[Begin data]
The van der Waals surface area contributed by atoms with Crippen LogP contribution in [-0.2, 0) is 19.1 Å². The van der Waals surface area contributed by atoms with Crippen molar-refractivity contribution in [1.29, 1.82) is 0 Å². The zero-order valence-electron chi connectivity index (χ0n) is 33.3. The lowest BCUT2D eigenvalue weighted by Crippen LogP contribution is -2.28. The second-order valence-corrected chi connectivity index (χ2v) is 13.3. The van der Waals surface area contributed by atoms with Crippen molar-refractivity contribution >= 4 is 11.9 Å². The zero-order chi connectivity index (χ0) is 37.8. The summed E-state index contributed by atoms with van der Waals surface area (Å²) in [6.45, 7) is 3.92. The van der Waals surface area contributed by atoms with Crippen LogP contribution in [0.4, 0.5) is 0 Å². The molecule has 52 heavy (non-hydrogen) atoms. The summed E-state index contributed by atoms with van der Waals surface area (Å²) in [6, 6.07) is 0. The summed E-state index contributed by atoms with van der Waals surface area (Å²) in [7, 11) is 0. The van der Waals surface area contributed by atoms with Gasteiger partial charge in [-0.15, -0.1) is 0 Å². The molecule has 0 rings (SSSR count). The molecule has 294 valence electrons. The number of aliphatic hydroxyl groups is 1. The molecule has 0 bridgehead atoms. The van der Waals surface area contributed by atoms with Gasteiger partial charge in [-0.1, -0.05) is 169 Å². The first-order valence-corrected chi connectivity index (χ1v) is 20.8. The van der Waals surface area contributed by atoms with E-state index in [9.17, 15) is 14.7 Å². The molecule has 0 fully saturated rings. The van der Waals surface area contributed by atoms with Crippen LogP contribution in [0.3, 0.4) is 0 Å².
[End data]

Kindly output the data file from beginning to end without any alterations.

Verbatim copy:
The van der Waals surface area contributed by atoms with Crippen LogP contribution in [-0.2, 0) is 19.1 Å². The van der Waals surface area contributed by atoms with Crippen molar-refractivity contribution in [1.29, 1.82) is 0 Å². The zero-order valence-electron chi connectivity index (χ0n) is 33.3. The lowest BCUT2D eigenvalue weighted by Crippen LogP contribution is -2.28. The second-order valence-corrected chi connectivity index (χ2v) is 13.3. The van der Waals surface area contributed by atoms with Crippen molar-refractivity contribution >= 4 is 11.9 Å². The zero-order chi connectivity index (χ0) is 37.8. The summed E-state index contributed by atoms with van der Waals surface area (Å²) in [6.45, 7) is 3.92. The van der Waals surface area contributed by atoms with Crippen LogP contribution in [0.4, 0.5) is 0 Å². The molecule has 52 heavy (non-hydrogen) atoms. The summed E-state index contributed by atoms with van der Waals surface area (Å²) in [6, 6.07) is 0. The summed E-state index contributed by atoms with van der Waals surface area (Å²) in [7, 11) is 0. The van der Waals surface area contributed by atoms with Gasteiger partial charge in [-0.15, -0.1) is 0 Å². The molecule has 0 rings (SSSR count). The molecule has 294 valence electrons. The number of aliphatic hydroxyl groups is 1. The molecule has 0 bridgehead atoms. The van der Waals surface area contributed by atoms with Gasteiger partial charge in [-0.1, -0.05) is 169 Å². The first-order valence-corrected chi connectivity index (χ1v) is 20.8. The van der Waals surface area contributed by atoms with E-state index in [9.17, 15) is 14.7 Å². The molecule has 0 fully saturated rings. The van der Waals surface area contributed by atoms with Crippen LogP contribution in [0.3, 0.4) is 0 Å².